Thursday, June 10, 2010
pop goes the population
If I do not head south soon, I am not going to have any teeth left.
Both sides of the immigration issue have me gnashing my teeth. Argument has been replaced with bile-induced polemics.
On Monday night I was listening to a re-broadcast of one of those modern talk shows. You know, the type of show where the host disclaims any personal ideology. Lots of opinion. Just no template.
The host had supported Barack Obama's election and the president's health care program. But he is also pro-nuclear power and supports drilling in ANWR.
Toss in the fact that he swears like a sailor on leave in the French Quarter and brags about his use of ecstasy, and you have a program aimed at shocking as much as informing. Noted Los Angeles personality. Sometime movie star.
It is hard to slap a label on him. But, let's call him a progressive populist. With a capital P on populist. Especially after what I heard him say about immigration.
While jousting with a political comedian, our host confessed that he was reluctant to allow immigrants in the country because they keep "spitting out hordes of children." But, he didn't say "spitting."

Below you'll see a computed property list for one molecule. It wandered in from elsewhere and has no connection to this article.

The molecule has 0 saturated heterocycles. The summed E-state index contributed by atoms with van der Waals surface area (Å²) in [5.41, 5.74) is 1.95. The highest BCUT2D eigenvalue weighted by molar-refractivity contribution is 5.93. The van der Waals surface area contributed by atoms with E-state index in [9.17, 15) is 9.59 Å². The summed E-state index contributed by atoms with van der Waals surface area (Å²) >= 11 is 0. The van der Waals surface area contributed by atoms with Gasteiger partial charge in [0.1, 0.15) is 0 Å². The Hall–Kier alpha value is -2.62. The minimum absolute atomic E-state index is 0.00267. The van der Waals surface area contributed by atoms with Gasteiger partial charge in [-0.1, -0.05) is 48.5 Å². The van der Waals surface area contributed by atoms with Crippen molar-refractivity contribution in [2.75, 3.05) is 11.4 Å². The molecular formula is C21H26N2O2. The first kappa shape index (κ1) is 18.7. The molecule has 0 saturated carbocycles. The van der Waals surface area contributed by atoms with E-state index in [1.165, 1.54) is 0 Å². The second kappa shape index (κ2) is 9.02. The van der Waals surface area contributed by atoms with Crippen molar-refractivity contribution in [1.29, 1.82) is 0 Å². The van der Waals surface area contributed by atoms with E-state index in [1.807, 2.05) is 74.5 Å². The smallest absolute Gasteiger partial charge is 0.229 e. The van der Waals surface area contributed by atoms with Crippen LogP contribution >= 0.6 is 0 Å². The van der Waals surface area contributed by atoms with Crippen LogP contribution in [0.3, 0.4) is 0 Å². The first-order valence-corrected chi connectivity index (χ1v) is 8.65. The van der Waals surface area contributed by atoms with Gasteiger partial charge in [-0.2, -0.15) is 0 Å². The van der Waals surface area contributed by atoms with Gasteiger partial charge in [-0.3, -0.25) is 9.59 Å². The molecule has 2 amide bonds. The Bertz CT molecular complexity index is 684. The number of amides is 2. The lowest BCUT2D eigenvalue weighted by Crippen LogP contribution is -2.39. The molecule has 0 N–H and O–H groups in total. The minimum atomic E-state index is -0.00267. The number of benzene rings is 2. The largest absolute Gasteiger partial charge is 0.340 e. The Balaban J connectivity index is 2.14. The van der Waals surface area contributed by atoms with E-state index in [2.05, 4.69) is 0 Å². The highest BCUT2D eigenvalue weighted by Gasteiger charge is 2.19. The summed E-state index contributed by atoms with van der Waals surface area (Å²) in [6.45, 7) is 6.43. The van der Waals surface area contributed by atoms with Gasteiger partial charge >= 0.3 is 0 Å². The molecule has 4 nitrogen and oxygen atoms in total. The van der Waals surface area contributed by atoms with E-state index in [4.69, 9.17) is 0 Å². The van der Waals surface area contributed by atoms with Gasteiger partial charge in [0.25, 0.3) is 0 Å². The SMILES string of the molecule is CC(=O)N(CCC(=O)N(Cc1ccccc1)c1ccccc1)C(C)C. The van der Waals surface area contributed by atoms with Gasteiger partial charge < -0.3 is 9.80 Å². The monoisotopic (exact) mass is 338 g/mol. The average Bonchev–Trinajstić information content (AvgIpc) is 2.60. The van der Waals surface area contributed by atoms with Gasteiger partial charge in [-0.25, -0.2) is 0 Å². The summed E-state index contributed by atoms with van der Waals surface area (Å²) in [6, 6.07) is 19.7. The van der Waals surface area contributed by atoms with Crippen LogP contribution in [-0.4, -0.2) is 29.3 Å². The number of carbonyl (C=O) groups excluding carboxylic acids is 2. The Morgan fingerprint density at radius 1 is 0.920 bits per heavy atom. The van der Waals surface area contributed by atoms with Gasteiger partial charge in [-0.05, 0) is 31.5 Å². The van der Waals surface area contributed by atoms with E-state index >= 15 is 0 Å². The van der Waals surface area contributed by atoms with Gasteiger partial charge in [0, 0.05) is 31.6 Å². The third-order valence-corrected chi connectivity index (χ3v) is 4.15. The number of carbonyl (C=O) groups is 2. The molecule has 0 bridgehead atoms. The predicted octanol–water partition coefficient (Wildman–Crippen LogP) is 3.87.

I am accustomed to his rants. They are his trademark. But his rants usually have a factual basis.
This one did not.
The immigration debate has developed several code words. When most people talk about immigrants, they are talking about Mexicans. And so was the host. He is a Californian.
But the Mexico he was parading in front of his audience simply does not exist any more.
In the 1960s Mexican mothers had an average of eight children -- a higher birth rate than India. Today that number has dropped to just over two. Almost the same birth rate as the United States.
In thirty years the number will drop below two. And like Japan and Italy, Mexico will not even be able to replace its own population.
The reason is simple. Mexico is no longer an agrarian nation peopled by peasants. It is a middle income nation -- with the world's thirteenth largest economy.
Mexicans families are experiencing the same changes other industrial nations have faced. The same amount of money it took to raise eight mechanics will now raise a lawyer and an accountant. And the middle class grows.
Those families will be the engine of economic growth for Mexico.
And they will do much more to stop the northern flow than any shock jock or even-more-disappointing American politicians.
If Mexican politicians will stop doing their French and Japanese impression of preserving rural society, Mexico can realize its economic potential.
What may create an economic problem is those decreasing population numbers.
But that is for another post.